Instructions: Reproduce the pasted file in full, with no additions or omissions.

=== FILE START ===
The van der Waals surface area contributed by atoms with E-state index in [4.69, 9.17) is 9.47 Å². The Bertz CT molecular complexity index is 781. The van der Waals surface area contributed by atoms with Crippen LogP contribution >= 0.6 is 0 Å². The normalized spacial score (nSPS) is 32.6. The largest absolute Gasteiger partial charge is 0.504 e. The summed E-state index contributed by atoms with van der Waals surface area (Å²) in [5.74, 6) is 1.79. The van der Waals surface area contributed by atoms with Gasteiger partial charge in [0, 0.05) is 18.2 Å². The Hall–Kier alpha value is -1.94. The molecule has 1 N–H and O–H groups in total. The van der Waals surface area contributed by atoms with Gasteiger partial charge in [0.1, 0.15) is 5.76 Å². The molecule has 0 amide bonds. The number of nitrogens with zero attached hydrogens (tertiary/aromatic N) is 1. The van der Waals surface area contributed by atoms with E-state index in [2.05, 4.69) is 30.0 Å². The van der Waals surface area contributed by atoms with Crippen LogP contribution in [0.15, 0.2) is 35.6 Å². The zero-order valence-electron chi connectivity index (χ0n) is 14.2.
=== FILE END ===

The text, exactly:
The van der Waals surface area contributed by atoms with E-state index in [4.69, 9.17) is 9.47 Å². The Bertz CT molecular complexity index is 781. The van der Waals surface area contributed by atoms with Crippen LogP contribution >= 0.6 is 0 Å². The normalized spacial score (nSPS) is 32.6. The largest absolute Gasteiger partial charge is 0.504 e. The summed E-state index contributed by atoms with van der Waals surface area (Å²) in [5.74, 6) is 1.79. The van der Waals surface area contributed by atoms with Gasteiger partial charge in [0, 0.05) is 18.2 Å². The Hall–Kier alpha value is -1.94. The molecule has 1 N–H and O–H groups in total. The van der Waals surface area contributed by atoms with Gasteiger partial charge in [0.1, 0.15) is 5.76 Å². The molecule has 0 amide bonds. The number of nitrogens with zero attached hydrogens (tertiary/aromatic N) is 1. The van der Waals surface area contributed by atoms with E-state index in [2.05, 4.69) is 30.0 Å². The van der Waals surface area contributed by atoms with Crippen LogP contribution in [0.15, 0.2) is 35.6 Å². The zero-order valence-electron chi connectivity index (χ0n) is 14.2.